Foundation-base for sills
US 621027 A
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Description (OCR text may contain errors)
Patented Mar. I4, |899.
W. J. CALLAWAY. FDUNDATION BASE FDR SILLS.
(Application lved Aug. 30, 1897.)
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UNITED STATES PATENT OFFICE.
IVILLIAM J. CALLAWAY, OF GORIN, MISSOURI.
FOUNDATION-BASE FOR SILLS.
SPECIFICATION forming part of Letters Patent No. 621,027, dated March 14, 1899.
Application led August 30, 1897. Serial No. 650,017. (No model.)
To @ZZ whom t may concern:
Be it known that LWILLIAM J OALLAWAY,
a citizen of theUnited States,residing at Gorin, f
in the county of Scotland and State of Missouri, have invented anew and useful Founa dation-Base for Sills, of which the following is a specification.
My invention relates to improvements in foundation-bases for supporting the sills ot' frame buildings and other structures; and the object that I have in View is to provide a metallic structure to be used as a substitute for wooden blocks and for brick or stone piers ordinarily used in the construction of frame buildings. f
A further object of the invention is to provide the base with means for engaging with the base-sills of abuilding in a manner to prevent displacement lof the sill upon the foundation-base of my invention.
With these ends in View the invention consists in a foundation-base for frame buildings or structures comprising a ground plate or base, a sill-plate, a stem or shank which unites the ground-plate and the sill-plate, and a projecting tooth or spur on the upper extremity of the stem or shank and arranged to extend above the face of the sill-plate, so as to engage with the sillwhich rests upon .the sill-plate and prevent displacement of the sill on the foundation-base; and the invention further consists in the novel construction and arrangement of parts which will be hereinafter fully described and claimed.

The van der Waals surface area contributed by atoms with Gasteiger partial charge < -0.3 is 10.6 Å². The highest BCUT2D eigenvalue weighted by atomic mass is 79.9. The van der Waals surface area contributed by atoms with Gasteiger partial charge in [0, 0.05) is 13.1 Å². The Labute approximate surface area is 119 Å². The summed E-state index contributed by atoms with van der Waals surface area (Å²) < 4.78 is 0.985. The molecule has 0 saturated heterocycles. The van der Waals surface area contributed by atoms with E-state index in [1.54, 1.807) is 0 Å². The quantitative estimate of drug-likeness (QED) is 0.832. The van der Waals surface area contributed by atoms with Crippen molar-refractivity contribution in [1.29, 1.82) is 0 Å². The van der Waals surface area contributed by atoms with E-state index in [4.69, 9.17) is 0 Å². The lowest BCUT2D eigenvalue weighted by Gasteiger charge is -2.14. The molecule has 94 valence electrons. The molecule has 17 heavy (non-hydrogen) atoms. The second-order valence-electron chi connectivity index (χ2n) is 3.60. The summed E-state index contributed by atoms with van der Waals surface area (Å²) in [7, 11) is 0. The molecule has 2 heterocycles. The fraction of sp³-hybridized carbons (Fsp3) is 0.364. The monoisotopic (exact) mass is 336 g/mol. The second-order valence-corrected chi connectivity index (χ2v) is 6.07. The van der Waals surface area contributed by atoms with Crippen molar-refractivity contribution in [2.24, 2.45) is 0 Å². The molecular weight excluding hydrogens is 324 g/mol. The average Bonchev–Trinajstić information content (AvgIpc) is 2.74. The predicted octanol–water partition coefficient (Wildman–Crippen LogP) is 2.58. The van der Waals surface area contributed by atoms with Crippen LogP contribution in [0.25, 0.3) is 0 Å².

To enable others to understand my invention, I have illustrated the same in the'accompanying drawings, forming a part ot' thisl dotted line 4 4 of Fig. 3.
Like numerals of reference denote corresponding parts in all the figures of the drawings. l
My foundation-base consists of a metallic structure to be used for supporting the basesills of a frame struct-ure in lieu of the wooden blocks which are employed in many instances, as well as a substitute for brick or stone piers, more commonly used where durability and stability are desirable or necessary.
The metallic foundation-base consists ot' a ground-plate l, a sill-plate'2, a stem or shank 3, and the tooth or spur 4, all made of metal to present a simple, cheap, and durable structure which may be easily placed in position and which will operate to sustain the sill in asecure manner against displacement, as well as provide a solid and firm support for the sill.
The stem or shank 3 of the base embodying myinvention is of small diameter or width as compared with the diameter or size of the ground-plate vand the sill-plate, and by this construction the weight of the foundation# base is materially reduced without, however,
sacrificing the strength of the base. The stem or shank is made of a length appropriate for the height of the foundation-base, and this stem has a plurality of Webs or ribs 5, which extend radially from the central core of the stem or shank to impart to the stem such strength asis acquired by the employment of 'channeled iron in metallic structures. The stem or shank joins the base-plate l and the sill-plate 2 at'the middle of said plates, and at the lines where the stem joins the plates the latter are provided with enlarged surfaces or bossesG, which tend to increase the strength and stiffness at the joints between the stem and said plates.